The still surface of the water seems to explode as the paddlers strike, and, in an instant, nine four-man teams are moving their narrow vessels fast enough to pull water-skiers. This is Olympic sprint kayaking.

It is an obscure competitive sport in the U.S., but sprint kayaking is very popular in other parts of the world -- top paddlers in Hungary are regularly featured on the front of newspaper sports sections -- and it has been part of the Olympics since 1936.

Men race in 200- and 1,000-meter events, and women in 200-and 500-meter races -- in one-, two- and four-person boats. A series of heats and semifinals condenses the field until only nine paddlers or teams are left to vie in the medals race.

(Slalom, a second form of Olympic canoe-kayak is raced on a whitewater course. Added as a one-time event in 1972, it has been a permanent part of the games since 1992.)

Sprint kayakers use a paddle with double blades modeled after airplane wings to generate lift. With stroke rates exceeding 160 a minute, races are often won and lost in a photo finish by hundredths of a second. The men’s double kayak 200-meter event, new to the Olympic program this year, will last just longer than 30 seconds.

The races can appropriately be compared to running or swimming. The 1,000-meter kayak event is like the mile (or the Olympic 1,500-meter run). Aerobic conditioning, pacing and strategy are paramount. Some racers are faster off the start; others conserve energy for a powerful finish. Five-hundred-meter race strategy is comparable to running 800 meters or swimming 200 meters.

Pure Sprint

The 200-meter races are a pure sprint. The bow of each boat is placed in the gate, which drops below the water’s surface as the starter’s gun sounds. After bursting out of the gate, the paddler keeps going full blast to the end. In a close finish, competitors “shoot” their boats across the line by taking a last powerful stroke and then throwing their bodies back.

The U.S. team has two sprint kayakers in London. San Diego native Carrie Johnson will compete in her third Olympics, in both the 200- and 500-meter singles events. In Beijing in 2008, sadly, a flare-up of Crohn’s disease kept her out of the finals.

Tim Hornsby of Gainesville, Georgia, learned to kayak at the venue built for the 1996 Olympics in Atlanta. This will be his first Olympic 200-meter kayak singles. He’s usually only 1 second off the pace of the world’s best.

Vying for top of the podium in the men’s 1,000-meter kayak singles will be Adam van Koeverden of Canada and Max Hoff of Germany -- two athletes who show a nice contrast in racing styles. Van Koeverden likes to take the lead early and extend it by midrace to the point where nobody can catch him. Hoff races from behind, letting others take the lead, then accelerating to pass in the final 250 meters. That strategy paid off in both the 2009 and 2010 World Championships, as Hoff’s final kick took the gold. Last year, though, van Koeverden had the upper hand, pulling into a comfortable lead at the halfway point, and then keeping up a blistering pace to the end.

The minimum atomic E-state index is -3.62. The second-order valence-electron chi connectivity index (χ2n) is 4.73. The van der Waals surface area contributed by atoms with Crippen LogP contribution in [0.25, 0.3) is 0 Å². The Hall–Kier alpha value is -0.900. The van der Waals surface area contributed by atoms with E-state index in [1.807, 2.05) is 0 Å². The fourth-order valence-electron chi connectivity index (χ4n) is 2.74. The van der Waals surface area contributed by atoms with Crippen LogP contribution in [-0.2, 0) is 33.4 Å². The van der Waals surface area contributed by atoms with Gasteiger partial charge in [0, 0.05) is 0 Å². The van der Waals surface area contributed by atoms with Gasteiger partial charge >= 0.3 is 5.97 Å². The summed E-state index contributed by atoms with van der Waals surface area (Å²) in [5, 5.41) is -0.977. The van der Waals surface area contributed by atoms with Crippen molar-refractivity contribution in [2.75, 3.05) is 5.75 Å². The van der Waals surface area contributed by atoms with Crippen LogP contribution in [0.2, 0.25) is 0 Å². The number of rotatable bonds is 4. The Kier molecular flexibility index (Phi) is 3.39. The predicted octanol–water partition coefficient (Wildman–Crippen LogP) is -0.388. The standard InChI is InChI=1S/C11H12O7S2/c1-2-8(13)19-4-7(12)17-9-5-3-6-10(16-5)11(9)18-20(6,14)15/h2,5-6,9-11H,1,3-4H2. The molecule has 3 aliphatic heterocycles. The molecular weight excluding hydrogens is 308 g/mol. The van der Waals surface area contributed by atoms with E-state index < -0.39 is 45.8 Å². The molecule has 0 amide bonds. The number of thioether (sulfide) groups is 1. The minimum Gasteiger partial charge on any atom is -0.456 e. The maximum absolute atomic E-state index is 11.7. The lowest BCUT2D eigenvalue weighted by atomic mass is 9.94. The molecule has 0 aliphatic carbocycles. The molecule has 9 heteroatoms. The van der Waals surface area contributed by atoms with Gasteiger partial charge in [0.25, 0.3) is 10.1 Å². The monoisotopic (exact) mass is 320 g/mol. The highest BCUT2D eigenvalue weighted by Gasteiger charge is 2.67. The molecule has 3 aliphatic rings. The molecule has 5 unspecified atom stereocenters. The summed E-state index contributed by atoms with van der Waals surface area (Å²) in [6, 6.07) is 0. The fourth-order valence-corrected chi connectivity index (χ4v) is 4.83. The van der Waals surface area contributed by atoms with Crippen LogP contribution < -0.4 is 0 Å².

A handful of other competitors aim to spoil the Hoff-van Koeverden duel, including Tim Brabants of the U.K., the 2008 gold medalist, and Erik Veras Larsen of Norway, the 2004 winner. Aleh Yuyrenia of Belarus, an up-and-coming youngster at age 22, is another threat.

Familiar Favorite

The biggest story on the women’s side is Natasa Janics. A native of Serbia, Janics competed for the Federal Republic of Yugoslavia in the 2000 Olympics and then moved to Hungary. In 2004, she won gold medals for Hungary in both the 500-meter singles and 500-meter doubles (with partner Katalin Kovacs). In 2008, Janics and Kovacs repeated their gold-medal performance in Beijing. After taking time off to have a child in 2011, Janics is again the gold-medal favorite in the 200-meter singles and has a chance for a third Olympic victory with Kovacs in the 500-meter doubles.

The Olympics are a chance to see the world’s best athletes in events both familiar and strange. Rather than watch another replay of swimming or the dream team’s latest game, why not catch the excitement of sprint kayak? The competition begins Monday.

(Greg Barton, the president of Epic Kayaks Inc., in Charleston, South Carolina, won two gold medals in sprint kayaking at the 1988 Olympics in Seoul, a bronze medal at the Los Angeles Olympics in 1984, and a bronze medal at the Barcelona Olympics in 1992. The opinions expressed are his own.)

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To contact the writer of this article: Greg Barton at greg@epickayaks.com.

To contact the editor responsible for this article: Mary Duenwald at mduenwald@bloomberg.net.